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Board of Visitors’ Finance Committee votes to raise most undergraduate tuition by three percent over next two years

The increase is lower than the rate of inflation

The Committee also voted to increase the cost of faculty and student housing
The Committee also voted to increase the cost of faculty and student housing

The Board of Visitors’ Finance Committee voted unanimously Friday to raise undergraduate tuition by three percent in each of the next two academic years in a majority of the University’s schools. The Committee also voted to raise the income level needed to qualify for free tuition and fees.

Undergraduate tuition for students in all schools, except for third and fourth-year Engineering students, will increase by three percent in both the 2024-25 and 2025-26 academic years. Third-year Engineering students in 2024-25 will see an increase of 7.3 percent — or $1,806 — for in-state students, and 4.7 percent — or $2,932 — for out-of-state students, while fourth years will see increases of 7.7 and 4.8 percent for in-state and out-of-state students, respectively.

For the 2025-26 academic year, third-year Engineering students will see a tuition increase of three percent, and fourth-years’ tuition will increase by 7.3 and 4.7 percent for in-state and out-of-state students, respectively.

J.J. Davis, executive vice president and chief operating officer, said while the University is increasing tuition by three percent in most places, the rate is still lower than the national rate of inflation. She says this helps maintain the University’s affordability for students.

“Overall, we're controlling costs, we're even cutting costs, maintaining affordability for our students and families and targeting philanthropy to allow us to improve access by redoubling our commitment to support Virginians,” Davis said.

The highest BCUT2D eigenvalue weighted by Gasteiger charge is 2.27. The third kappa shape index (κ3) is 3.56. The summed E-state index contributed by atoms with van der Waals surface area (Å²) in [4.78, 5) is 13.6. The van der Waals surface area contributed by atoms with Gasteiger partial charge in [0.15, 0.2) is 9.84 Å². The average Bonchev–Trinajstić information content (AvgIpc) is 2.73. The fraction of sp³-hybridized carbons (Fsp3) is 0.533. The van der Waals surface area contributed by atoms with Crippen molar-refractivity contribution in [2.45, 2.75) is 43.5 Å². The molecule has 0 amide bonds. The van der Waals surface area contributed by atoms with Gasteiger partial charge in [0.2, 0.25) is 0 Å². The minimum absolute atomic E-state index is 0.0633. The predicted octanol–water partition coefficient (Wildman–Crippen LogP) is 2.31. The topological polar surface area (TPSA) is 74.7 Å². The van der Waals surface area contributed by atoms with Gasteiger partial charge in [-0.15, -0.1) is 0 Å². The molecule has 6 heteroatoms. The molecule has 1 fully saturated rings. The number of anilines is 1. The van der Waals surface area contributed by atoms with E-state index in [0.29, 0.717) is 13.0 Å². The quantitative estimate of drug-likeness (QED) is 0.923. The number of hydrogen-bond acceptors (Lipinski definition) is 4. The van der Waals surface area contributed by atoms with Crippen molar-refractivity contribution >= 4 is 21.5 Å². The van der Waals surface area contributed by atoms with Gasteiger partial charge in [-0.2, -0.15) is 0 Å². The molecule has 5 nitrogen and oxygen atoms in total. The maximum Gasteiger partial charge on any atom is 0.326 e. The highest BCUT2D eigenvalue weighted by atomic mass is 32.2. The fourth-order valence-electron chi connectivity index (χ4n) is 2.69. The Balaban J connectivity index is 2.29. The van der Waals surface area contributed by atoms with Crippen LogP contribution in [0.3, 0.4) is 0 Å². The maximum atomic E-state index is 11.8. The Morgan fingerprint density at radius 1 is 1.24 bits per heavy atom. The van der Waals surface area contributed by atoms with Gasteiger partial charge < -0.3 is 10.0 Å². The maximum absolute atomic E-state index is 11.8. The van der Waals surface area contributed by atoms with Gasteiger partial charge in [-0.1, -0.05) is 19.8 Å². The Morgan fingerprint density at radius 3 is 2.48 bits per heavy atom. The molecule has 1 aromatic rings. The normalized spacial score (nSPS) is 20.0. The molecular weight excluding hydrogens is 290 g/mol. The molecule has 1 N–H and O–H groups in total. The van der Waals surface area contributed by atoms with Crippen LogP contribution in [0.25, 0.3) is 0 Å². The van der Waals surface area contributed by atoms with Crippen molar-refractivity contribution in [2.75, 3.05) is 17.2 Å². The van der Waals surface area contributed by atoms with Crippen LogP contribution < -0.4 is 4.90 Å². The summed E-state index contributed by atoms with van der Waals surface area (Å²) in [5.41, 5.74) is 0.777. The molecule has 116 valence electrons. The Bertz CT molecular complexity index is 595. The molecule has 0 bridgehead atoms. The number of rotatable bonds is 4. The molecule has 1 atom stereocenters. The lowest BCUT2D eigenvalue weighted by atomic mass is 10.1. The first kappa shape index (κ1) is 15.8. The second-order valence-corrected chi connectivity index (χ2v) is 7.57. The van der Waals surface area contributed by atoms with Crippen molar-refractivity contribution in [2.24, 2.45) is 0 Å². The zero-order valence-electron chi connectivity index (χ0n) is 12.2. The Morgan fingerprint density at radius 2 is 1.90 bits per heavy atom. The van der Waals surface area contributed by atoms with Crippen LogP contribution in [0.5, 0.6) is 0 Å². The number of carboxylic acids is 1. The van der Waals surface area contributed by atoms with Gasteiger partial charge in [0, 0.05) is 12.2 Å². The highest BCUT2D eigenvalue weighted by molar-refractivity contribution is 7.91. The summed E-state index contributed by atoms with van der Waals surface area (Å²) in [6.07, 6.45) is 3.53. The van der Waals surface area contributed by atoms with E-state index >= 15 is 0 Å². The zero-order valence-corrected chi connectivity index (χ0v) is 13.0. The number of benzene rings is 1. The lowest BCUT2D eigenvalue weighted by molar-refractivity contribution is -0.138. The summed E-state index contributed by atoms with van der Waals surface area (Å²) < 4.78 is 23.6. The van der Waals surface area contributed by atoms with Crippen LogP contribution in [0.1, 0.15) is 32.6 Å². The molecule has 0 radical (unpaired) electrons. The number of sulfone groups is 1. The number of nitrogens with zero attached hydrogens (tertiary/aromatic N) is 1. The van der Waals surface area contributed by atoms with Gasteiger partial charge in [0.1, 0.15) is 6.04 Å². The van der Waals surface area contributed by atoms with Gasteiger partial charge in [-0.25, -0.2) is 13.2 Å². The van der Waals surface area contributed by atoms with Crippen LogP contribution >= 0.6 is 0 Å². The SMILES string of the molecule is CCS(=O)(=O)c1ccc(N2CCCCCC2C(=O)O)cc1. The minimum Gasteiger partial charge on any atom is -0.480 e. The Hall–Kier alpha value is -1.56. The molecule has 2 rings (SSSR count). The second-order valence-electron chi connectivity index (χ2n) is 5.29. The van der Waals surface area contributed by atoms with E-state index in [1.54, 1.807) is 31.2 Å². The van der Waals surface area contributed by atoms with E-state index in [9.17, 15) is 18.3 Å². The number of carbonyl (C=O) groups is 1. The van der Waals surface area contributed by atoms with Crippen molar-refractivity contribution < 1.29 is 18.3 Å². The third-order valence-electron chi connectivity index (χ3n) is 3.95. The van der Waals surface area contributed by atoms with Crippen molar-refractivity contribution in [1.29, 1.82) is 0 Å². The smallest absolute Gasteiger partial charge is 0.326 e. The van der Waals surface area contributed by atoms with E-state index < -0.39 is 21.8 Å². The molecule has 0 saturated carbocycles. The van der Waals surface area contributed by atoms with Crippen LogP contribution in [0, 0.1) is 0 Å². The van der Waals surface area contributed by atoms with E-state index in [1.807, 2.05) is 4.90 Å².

Davis said that 40 cents for every dollar the University receives through tuition and state appropriations directly contributes to instruction, including faculty salaries. 

Patricia Jennings, faculty member of the Board and Education prof., noted that the University’s faculty salaries are lower than those at peer institutions, contributing to faculty moving to other universities. During last September's meeting, Davis referred to this challenge as a “war for talent” between higher institutions.

Davis said that while keeping tuition increases lower than the pace of inflation improves affordability for more students, it has constricted the University’s ability to increase faculty salaries. 

“In the last seven years we have maintained tuition, which is a natural lever to fund compensation increases, below even the rate of inflation,” Davis said. “So there's the inability then to raise salaries.”

Graduate schools — whose tuition is set to change for the 2025-26 academic year — will see varying rates of tuition change. On the low end, an accelerated masters Engineering student will see a 14.2 percent decrease in tuition, whereas a fourth-year PhD student in the School of Data Science will see an increase of 6.7 percent.

Davis also said that tuition increases are important for maintaining course on the 2030 “Great and Good” plan, a plan approved by the Board in 2019 that aims to make the University the number one public school in the nation. The plan includes initiatives such as housing all second-years on Grounds and developing the Emmett-Ivy corridor.

“Tuition is obviously a critical component to making sure that we can meet our objectives that we've stated,” Davis said.